We all want clarity and certainty in our lives yet life remains unclear and uncertain. We want clarity and certainty in our faith, yet faith remains tied to our doubts with a bond we cannot break. We want to know that we are getting it right, doing it right, and tribalism gives us that affirmation. And if someone else is doing it differently they must be wrong. Right? They must be outside of God’s chosen, the we-got-it-right and we-belong circle. Our ethics, responsibilities, and compassion do not need to stretch to include them. Our only obligation is to convert them from their wrong-ness to our right-ness. We cannot do that until we point out how wrong they are. Right? So the process begins with judging others. It has to. Right?

The wisdom of the Canaanite woman was that she did not address the essential disconnect that Jesus held up to her. She ignored the gap between Jews and gentiles, children and dogs. Instead she asserted their essential connectedness: even if it is crumbs from the table it is shared hunger and shared food; even if we are separated by great difference we are bound by common humanity; even if we do not like each other we can still love a sick child. The Canaanite woman stands outside, just beyond the reach of our obligations, just past the edge of our righteousness, but the very fact of her is a tangible challenge to tribal religion and tribal ethics.

Who is the Canaanite woman? The homeless man who walks back and forth at intersections? The inept clerk, the deaf waiter, the silent man with the noisy leaf blower? The powerless who have nothing to offer? The clueless who clutter the conversation? The pointless who insist on being taken seriously? The graceless whose specialty is embarrassment? The addict who drains everyone around them? The zealot who won’t be quiet about gun control or conspiracy theories or entitlements? The do gooder who espouses everything from apologizing for world history to equal rights for the unequal? For our country the Canaanite woman might be those who suffer in countries with no oil, we seem to have a hard time of noticing them. Or is she those who are just plain wrong about life, about how to live it, or what is important in it? Or the ones we just cannot figure out, who literally or figuratively do not speak our language. Some are as far away as a news clip, some as close as the dinner table. But they are there aren’t they? The Canaanites, the others, the odd ones out. the ones we would ignore…if we could.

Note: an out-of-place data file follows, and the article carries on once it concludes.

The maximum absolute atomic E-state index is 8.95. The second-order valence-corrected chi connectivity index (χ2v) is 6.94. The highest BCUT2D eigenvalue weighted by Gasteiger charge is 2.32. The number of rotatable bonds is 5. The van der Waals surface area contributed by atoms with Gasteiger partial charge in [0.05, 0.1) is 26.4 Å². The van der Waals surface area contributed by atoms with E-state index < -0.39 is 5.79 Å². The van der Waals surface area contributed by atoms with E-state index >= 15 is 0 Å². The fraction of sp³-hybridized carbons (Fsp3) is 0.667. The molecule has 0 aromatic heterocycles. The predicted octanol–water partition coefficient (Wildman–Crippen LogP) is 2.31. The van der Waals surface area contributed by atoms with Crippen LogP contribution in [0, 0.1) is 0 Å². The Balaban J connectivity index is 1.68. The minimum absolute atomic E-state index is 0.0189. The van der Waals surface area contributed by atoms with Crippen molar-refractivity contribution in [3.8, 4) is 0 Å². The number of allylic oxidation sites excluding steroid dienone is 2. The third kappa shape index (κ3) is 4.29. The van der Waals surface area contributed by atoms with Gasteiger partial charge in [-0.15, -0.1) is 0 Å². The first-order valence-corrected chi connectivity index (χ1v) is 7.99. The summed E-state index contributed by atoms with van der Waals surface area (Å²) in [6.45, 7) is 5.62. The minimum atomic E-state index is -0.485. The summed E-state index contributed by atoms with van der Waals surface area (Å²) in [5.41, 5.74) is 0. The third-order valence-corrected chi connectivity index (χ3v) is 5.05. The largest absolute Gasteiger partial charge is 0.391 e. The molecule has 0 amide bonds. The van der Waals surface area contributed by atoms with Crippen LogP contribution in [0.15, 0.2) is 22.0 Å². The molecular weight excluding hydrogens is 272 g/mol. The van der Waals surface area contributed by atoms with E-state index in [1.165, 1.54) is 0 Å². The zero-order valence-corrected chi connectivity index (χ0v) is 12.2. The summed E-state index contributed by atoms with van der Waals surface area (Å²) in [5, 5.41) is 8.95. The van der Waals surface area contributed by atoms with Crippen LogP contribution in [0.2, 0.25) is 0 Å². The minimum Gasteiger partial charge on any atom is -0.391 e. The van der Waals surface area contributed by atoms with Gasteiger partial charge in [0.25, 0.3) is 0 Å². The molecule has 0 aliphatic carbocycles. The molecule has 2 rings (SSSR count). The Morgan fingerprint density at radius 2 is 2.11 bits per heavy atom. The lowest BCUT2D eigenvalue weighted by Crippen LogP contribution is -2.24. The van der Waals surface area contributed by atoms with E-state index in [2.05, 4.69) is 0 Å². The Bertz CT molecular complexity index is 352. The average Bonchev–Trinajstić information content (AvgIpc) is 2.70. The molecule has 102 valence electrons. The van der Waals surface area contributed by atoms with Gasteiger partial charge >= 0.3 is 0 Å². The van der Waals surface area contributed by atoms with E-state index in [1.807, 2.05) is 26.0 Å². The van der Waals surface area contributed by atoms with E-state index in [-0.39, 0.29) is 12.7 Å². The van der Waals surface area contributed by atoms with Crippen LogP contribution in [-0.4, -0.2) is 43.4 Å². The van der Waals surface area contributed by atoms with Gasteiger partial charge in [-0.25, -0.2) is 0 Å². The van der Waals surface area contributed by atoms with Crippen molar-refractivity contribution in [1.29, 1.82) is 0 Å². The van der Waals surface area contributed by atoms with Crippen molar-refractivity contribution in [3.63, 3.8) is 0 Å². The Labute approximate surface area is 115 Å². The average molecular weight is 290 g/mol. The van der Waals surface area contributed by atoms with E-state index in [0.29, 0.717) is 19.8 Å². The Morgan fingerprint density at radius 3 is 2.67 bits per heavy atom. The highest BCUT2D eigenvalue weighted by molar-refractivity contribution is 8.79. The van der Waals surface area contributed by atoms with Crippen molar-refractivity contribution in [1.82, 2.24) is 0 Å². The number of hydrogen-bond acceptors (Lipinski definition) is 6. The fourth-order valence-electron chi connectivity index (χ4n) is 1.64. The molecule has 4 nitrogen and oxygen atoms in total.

There are gaps in this world, no question about that. Many of them are made by us because we need them to sustain our sense of identity, security, and dignity. Our tribal instincts create gaps between those who belong and those who do not, us and them, in and out, right and wrong, good and bad, children and dogs. They define us nationally, politically, racially, theologically, socially, and economically. But God, who never seems to leave things well enough alone, maintains a universality that refuses to bend to our need for identity, security, or even dignity. So God keeps interrupting our tribal ceremonies with Canaanite women who ignore our disconnectedness and assert our uncomfortable commonality.

How does God go about helping us bridge the gaps of life, connecting with the disconnected? How do we Christians deal with those Canaanite women who push up against our identity and security, challenge our tribalism and ask for our bread? It works this way.

The Spirit whispers questions about them and us. Whispers so that we have to really listen which is why so few hear. The Spirit whispers questions like: What is our connection? What should be done about it? ‘What is our connection?’ because most of our instincts will be shouting that we are not connected, not to them, to him, to her—but we are. ‘What should be done?’ because faith is not something we think or feel, it is the action we take and not always the thing we want to do but rather the thing we ought to do. Most of us want the right answers to life’s situations but God’s choice is to give us the right questions instead.

How are we connected? What should be done? The answer to the first may be as abstract as we are loved by God and share this moment, or as tangible as neighbor, colleague, and community. The answer to the second may be as simple as common courtesy or as complicated as truth. But the right answers about life only come from asking the right questions about life. That is why God always begins working with us by giving us larger and better questions.

That is what happened in today’s Gospel. It began with obvious differences being questioned which enabled them to move to their connectedness and finally resulted in doing the right thing. That is the path God wants us to take with the Canaanite women in our lives.